A couple of days ago Lee Cooperman was on Bloomberg TV telling viewers that long-term Treasuries are the worst investments in the market. He is not the only one. Warren Buffett recently iterated similar arguments. Cooperman suggested that dividend stocks would be better for investors than the Treasuries. So we decided to compile the list of high dividend stocks smart money is buying. There are several names but in this article we will focus on Lockheed Martin (LMT) and Campbell Soup (CPB). This is the first in a series of articles.
Lockheed Martin has a dividend yield of 4.53%, more than doubling the yield of long-term US Treasury bonds. The company has also been increasing its dividend payouts for 9 consecutive years. We think it is very likely that LMT will continue to raise its dividends in the future. Institutional investors recently increased their holdings by 0.53%. The company's fourth-quarter results in 2011 were not as good as those in 2010. It reported net income of $683 million on total revenue of $12.2 billion, versus $961 million net income on $12.8 billion revenue in 2010. However, we think the company's lower earnings are offset by its strong cash flow from operations and return on equity. LMT's net operating cash flow significantly increased by over 650% to $1.2 billion, while the average industry growth rate is about 50%.
Our only concern about Lockheed Martin is its dependence on military spending which may be cut over the next few years. Analysts don't expect net negative developments though. LMT's current P/E ratio is 11.32 and its forward P/E ratio is 10.42 which implies a nearly 9% growth rate in earnings this year. Lockheed Martin is also cheap compared to Boeing (BA) which has a current P/E of 14.26 and a forward P/E of 13.38. Although BA is expected to grow at higher rates than LMT (11% vs. 8%), the discount in Lockheed Martin's price compensates for that. Assuming that analysts' predictions are right, Lockheed Martin is a great pick for dividend investors.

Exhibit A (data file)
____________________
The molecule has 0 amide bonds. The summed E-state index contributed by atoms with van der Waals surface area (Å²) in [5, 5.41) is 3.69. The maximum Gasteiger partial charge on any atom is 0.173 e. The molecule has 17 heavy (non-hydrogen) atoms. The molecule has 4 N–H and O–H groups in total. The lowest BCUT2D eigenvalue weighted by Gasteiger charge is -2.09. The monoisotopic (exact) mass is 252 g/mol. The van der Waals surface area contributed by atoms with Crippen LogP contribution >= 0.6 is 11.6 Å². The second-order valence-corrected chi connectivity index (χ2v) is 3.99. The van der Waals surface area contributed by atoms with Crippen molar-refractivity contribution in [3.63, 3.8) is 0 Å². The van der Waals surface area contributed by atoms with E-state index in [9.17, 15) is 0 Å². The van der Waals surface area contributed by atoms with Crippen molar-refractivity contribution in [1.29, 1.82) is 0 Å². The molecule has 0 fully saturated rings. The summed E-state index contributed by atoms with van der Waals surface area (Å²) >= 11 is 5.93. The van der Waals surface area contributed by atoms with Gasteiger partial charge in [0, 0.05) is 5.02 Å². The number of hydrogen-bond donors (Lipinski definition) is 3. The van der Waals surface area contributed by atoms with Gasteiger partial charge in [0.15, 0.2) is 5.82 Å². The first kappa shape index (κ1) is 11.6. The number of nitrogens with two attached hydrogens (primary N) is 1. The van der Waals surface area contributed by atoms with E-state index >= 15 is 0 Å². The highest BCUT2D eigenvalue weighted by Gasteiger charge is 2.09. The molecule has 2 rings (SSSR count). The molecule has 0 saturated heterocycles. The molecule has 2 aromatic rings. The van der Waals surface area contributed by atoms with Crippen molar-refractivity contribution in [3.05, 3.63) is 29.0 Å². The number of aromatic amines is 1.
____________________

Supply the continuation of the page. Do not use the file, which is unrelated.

Campbell Soup Company also has a dividend yield of 3.46% and a positive institutional transaction of 1.53%. Similar to LMT, CPB's net income is also a bit lower compared to a year ago, while its cash flows are strong. For the 13 weeks ending January 29, 2012, CPB reported net income of $205 million on $2.11 billion total revenue, compared with $239 million net income on $2.13 billion total revenue for the same period a year ago. On the other hand, CPB's net operating cash flow increased by over 350% to $73 million. The company also has strong margins. Its gross margin is 40% and its profit margin is above 10%. We also think CPB is currently trading at a discount. It has a low current P/E ratio of 13.92, versus 16.44 for General Mills Inc (GIS). A few other consumer goods companies, such as HJ Heinz Company (HNZ) and Kraft Foods Inc (KFT), also have higher P/E ratios than CPB (18 and 19 respectively). These are low growth stocks with annual expected EPS growth rates in the neighborhood of 7-8%. They also have similar dividend yields.
What we like about Campbell Soup is that it increased its dividends by around 80% since 2004. However it didn't consistently increase its dividends. There were periods where they actually cut dividend payments or kept it constant for more than four quarters. That's why we can't recommend the stock to conservative income investors even though it's a little bit undervalued. We like Kraft better because it didn't cut its dividends even though there were periods where it kept it constant for more than a year. Kraft also more than doubled its dividends over the past 10 years. Currently it yields only 3.1%, so we recommend the stock to younger dividend growth investors.